Ultra-Nationalism and the Far Right in Ukraine (1): Victims and Heroes

Parliamentary election in Ukraine will be held on 26 October 2014. Meanwhile, the road towards full peace in Eastern Ukraine is still uncertain, despite the 5 September Minsk protocol and its 19 September memorandum (OSCE), witness, among others, the battles for Donetsk airport and latest fighting in Luhansk or near Mariupol (OSCE SMM reports). Furthermore, on 2 November, the special status territories of the Donbass, the “self-proclaimed” Donetsk People’s Republic (DPR) and Luhansk People’s Republic (LPR) will vote to elect their respective heads and representatives at the People’s Assemblies (Ria Novosti, 11 October 2014). It is thus all the more important to continue our evaluation of the state of play for the various Ukrainian actors. Ukraine is indeed more than ever poised… Read More

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Potential Futures for Libya Series – Features of a War

The fall of Muammar Gaddafi and his revolutionary regime in 2011 has ushered in an era of factional violence between city militias, military units, and Islamic and nationalist brigades. According to LibyaBodyCount.org (see detailed bibliographic reference below), 1,741 Libyans have been killed in violent clashes or assassinations from January to September 2014 alone. Although the site’s body… Read More

Evaluating Forces on the Syrian Battlefield

Having an idea of the forces present on the battlefield in Syria is crucial to understand the state of play, to follow the course of the war, to evaluate the impact of the decisions taken by external players, and to estimate the likelihood to see one scenario (or one of its variations) happening. Here is a synthesis of the various estimates found for each warring group…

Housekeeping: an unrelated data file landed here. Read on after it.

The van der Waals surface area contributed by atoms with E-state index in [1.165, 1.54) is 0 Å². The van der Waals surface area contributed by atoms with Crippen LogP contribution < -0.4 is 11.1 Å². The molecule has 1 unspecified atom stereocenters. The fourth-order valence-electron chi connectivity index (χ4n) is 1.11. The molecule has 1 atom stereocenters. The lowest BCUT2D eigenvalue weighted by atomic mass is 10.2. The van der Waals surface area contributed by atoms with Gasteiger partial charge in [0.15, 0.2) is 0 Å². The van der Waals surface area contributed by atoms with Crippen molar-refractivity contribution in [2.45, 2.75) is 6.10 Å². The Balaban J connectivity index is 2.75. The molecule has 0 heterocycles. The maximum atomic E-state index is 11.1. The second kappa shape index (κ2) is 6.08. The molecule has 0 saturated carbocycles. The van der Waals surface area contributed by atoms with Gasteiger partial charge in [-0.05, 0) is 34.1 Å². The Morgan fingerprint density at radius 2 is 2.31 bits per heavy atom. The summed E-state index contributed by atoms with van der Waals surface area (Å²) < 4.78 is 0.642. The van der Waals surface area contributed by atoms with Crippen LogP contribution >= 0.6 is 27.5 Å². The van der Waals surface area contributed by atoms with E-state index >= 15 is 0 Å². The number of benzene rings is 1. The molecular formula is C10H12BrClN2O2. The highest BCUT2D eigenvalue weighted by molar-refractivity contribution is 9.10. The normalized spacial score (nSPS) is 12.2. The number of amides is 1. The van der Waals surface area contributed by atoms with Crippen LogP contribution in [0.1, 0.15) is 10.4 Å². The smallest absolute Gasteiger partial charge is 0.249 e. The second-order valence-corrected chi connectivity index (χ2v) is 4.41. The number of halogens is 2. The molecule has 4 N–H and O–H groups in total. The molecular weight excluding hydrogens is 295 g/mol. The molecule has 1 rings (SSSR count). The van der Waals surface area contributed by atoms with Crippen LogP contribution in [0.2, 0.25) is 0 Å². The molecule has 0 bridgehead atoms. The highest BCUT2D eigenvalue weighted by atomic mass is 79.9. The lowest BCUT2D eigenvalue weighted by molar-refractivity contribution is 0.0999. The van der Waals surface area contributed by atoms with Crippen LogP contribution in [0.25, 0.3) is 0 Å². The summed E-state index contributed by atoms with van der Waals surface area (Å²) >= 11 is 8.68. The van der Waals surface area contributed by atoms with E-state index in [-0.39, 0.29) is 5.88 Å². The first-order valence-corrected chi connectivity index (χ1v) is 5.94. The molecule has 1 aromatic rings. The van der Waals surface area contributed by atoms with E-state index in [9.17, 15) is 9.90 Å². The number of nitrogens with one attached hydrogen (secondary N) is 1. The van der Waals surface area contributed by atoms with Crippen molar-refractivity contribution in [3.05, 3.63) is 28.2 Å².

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The Syrian War – Bibliography and Sources

Contents 1 Casualties, refugees and internally displaced people 2 New type of analysis and collection 3 The Syrian Civil War, mainly domestic, battlefield 3.1 General Resources and Blogs 3.2.Causes of conflict 3.3 General Syrian War 3.4 Actors 3.4.1 NC, SJMCC or SMC, and FSA* 3.4.1.1 General 3.4.1.2 Muslim Brotherhood 3.4.1.3 Sufism 3.4.2 Pro Al-Assad Groups 3.4.3 Salafi and Sunni… Read More

Strategic Intelligence for Syria – Scenario 3.4. Back to an Al-Assad Syria?

Despite the recent victory in Qusayr by the pro Al-Assad groups, and despite the strategic character of the city, this scenario  seems to be unlikely, but not impossible, in a very near future. To obtain complete victory, we may assume that the regime of Bashar Al-Assad would continue and even strengthen his current strategy of population displacement and use of foreign forces. However, this strategy has profound impacts that would make the construction of peace much more difficult: it favours sectarianism, the spiral of fear, hatred, and retribution, while destroying wealth and thus making it more difficult to deal with displaced people and providing for their return to normal life. As underlined almost a year ago by Joshua Landis: “The… Read More

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Strategic Intelligence for Syria – Scenario 3.3.2. A Truly Secular Syria?

This post will outline the last but one scenario for Syria for the short to medium term, i.e. “a Secular Syria” resulting from a real victory by one of the warring groups. Considering the current state of play, this scenario is unlikely, even utopic. Yet, imagining it will also suggest possible policy and strategy that could change the odds.